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 import matplotlib.pyplot as plt
import numpy as np
import pandas as pd
import seaborn as sns
sns.set_style('whitegrid')

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 df = sns.load_dataset('diamonds')
df.head(2)

 carat  cut  color  clarity  depth  table  price  x  y  z 

0  0.23  Ideal  E  SI2  61.5  55.0  326  3.95  3.98  2.43 
1  0.21  Premium  E  SI1  59.8  61.0  326  3.89  3.84  2.31 
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 df.clarity.value_counts()

SI1 13065
VS2 12258
SI2 9194
VS1 8171
VVS2 5066
VVS1 3655
IF 1790
I1 741
Name: clarity, dtype: int64
Use countplot()
(not a histogram!) for categorical frequencies
To visualise the frequency of a categorical variable, I’d often reflexively plot a histogram, even though I kind of knew that that’s not what it’s for (it’s for plotting the distribution of continuous variables). For categorical frequencies, it’s much better to use countplot()
, one several plot types seaborn
provides for categorical variables.
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 sns.countplot(x='clarity', data=df, color='tab:blue');

Lettervalue plots
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 fp = f'~/tmp/entropy_X77.parquet'
df = pd.read_parquet(fp)
def make_data(df):
return (df.loc[df.account_type.ne('other')]
.set_index('date')
.groupby(['account_type', 'account_id'], observed=True)
.resample('M').id.count()
.rename('num_txns')
.reset_index())
data = make_data(df)
data.head(2)

 account_type  account_id  date  num_txns 

0  current  15837  20140731  5 
1  current  15837  20140831  27 
I want to compare the distributions of monthly transactions per account types. An obvious choice is a boxplot.
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 sns.boxplot(data=data, y='account_type', x='num_txns');

 The plot shows quartiles, whiskers indicating variability outside the quartiles, and outliers for each distribution.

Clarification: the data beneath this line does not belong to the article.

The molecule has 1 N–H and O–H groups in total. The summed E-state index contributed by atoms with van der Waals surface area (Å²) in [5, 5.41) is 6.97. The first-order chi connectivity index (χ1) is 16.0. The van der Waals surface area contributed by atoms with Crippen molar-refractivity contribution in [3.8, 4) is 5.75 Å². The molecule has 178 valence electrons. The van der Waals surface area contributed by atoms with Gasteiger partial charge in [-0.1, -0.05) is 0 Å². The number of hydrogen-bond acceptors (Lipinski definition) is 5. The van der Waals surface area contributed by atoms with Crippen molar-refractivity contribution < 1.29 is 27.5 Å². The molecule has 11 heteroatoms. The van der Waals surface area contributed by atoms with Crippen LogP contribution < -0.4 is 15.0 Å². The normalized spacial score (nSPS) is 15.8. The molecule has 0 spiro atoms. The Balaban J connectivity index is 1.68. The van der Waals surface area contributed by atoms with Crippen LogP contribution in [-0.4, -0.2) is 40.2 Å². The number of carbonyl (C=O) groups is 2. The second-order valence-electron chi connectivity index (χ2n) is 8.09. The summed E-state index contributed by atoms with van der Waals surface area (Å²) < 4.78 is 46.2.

By default, Seaborn defines as outliers all observations that are outside of 1.5 x IQR on either side of the box.
 The width (height, really) of the boxes is arbitrary (in particular, they are not related to sample size, as is the case in some variations).
The plot has obvious limitations, though.
For small datasets (n < 200) estimates of tail behaviour is unreliable and boxplots provide appropriately vague information beyond the quartiles. Also, for small datasets, the number of outliers is usually small and tractable.
For larger datasets (10,000  100,000), boxplots have two shortcomings: 1) we could and would like to provide more information about tail behaviour, and 2) they classify lots of points as outliers (see above), many of which are extreme but not unexpected (i.e. they are extreme values drawn from the same distribution as the rest of the data, not genuine outliers drawn from a different distribution).
This is where lettervalue plots (or boxenplots, as Seaborn calls them), are useful.
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 fix, ax = plt.subplots(figsize=(10, 5))
sns.boxenplot(data=data, y='account_type', x='num_txns')
ax.set_xticks(range(0, 350, 25));

 Lettervalue plots address the two shortcomints of boxplots for large datasets: they provide more information about the distribution in the tails, and classify fewer points as outliers.
Interpreting lettervalue plots:
 Each box on either side captures half the remaining data on that side.
 For instance, we can see that the median number of monthly transactions for current accounts is about 48. The right half of the innermost box then tells us that half of the remaining observations to the right of the median, i.e. 25% of all data, have fewer than 80 transactions. This is equivalent to saying that three quarters of all monthaccount observations have fewer than 80 transactions, and corresponds to the box shown in the boxplot above.
 The interpretation of the next box is the same: it tells us that half of all the remaining data past the third quartile (12.5% of all the data) have fewer than about 105 transactions, and similarly for all further boxes.
 Boxes with identical heights correspond the the same level.
 The width of each box indicates how spread out the data are in that region of the distribution (e.g. the large width of the rightmost boxes shows that in the extremes, the data is very spread out).
Sources: